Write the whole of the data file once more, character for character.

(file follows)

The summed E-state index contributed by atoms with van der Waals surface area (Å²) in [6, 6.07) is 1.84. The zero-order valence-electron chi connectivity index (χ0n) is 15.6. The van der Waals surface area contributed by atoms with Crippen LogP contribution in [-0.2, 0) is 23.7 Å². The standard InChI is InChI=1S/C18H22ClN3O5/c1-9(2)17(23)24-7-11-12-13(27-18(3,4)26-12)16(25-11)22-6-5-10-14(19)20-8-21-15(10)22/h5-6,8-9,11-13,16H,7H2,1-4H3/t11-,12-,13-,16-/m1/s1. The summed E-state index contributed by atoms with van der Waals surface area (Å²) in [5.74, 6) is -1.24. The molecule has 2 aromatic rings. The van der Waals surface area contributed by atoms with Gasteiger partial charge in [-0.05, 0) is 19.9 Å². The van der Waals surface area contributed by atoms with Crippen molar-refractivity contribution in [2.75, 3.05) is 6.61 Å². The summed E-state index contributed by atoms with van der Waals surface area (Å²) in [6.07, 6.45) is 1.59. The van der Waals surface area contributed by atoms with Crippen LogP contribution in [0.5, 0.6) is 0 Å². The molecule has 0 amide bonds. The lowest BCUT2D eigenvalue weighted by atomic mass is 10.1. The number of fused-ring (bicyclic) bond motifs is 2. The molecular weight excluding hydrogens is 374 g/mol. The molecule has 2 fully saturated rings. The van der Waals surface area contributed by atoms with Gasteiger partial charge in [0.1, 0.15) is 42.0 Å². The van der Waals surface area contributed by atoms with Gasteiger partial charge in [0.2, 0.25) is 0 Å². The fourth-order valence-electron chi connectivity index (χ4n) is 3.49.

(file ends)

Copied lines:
The summed E-state index contributed by atoms with van der Waals surface area (Å²) in [6, 6.07) is 1.84. The zero-order valence-electron chi connectivity index (χ0n) is 15.6. The van der Waals surface area contributed by atoms with Crippen LogP contribution in [-0.2, 0) is 23.7 Å². The standard InChI is InChI=1S/C18H22ClN3O5/c1-9(2)17(23)24-7-11-12-13(27-18(3,4)26-12)16(25-11)22-6-5-10-14(19)20-8-21-15(10)22/h5-6,8-9,11-13,16H,7H2,1-4H3/t11-,12-,13-,16-/m1/s1. The summed E-state index contributed by atoms with van der Waals surface area (Å²) in [5.74, 6) is -1.24. The molecule has 2 aromatic rings. The van der Waals surface area contributed by atoms with Gasteiger partial charge in [-0.05, 0) is 19.9 Å². The van der Waals surface area contributed by atoms with Crippen molar-refractivity contribution in [2.75, 3.05) is 6.61 Å². The summed E-state index contributed by atoms with van der Waals surface area (Å²) in [6.07, 6.45) is 1.59. The van der Waals surface area contributed by atoms with Crippen LogP contribution in [0.5, 0.6) is 0 Å². The molecule has 0 amide bonds. The lowest BCUT2D eigenvalue weighted by atomic mass is 10.1. The number of fused-ring (bicyclic) bond motifs is 2. The molecular weight excluding hydrogens is 374 g/mol. The molecule has 2 fully saturated rings. The van der Waals surface area contributed by atoms with Gasteiger partial charge in [0.1, 0.15) is 42.0 Å². The van der Waals surface area contributed by atoms with Gasteiger partial charge in [0.2, 0.25) is 0 Å². The fourth-order valence-electron chi connectivity index (χ4n) is 3.49.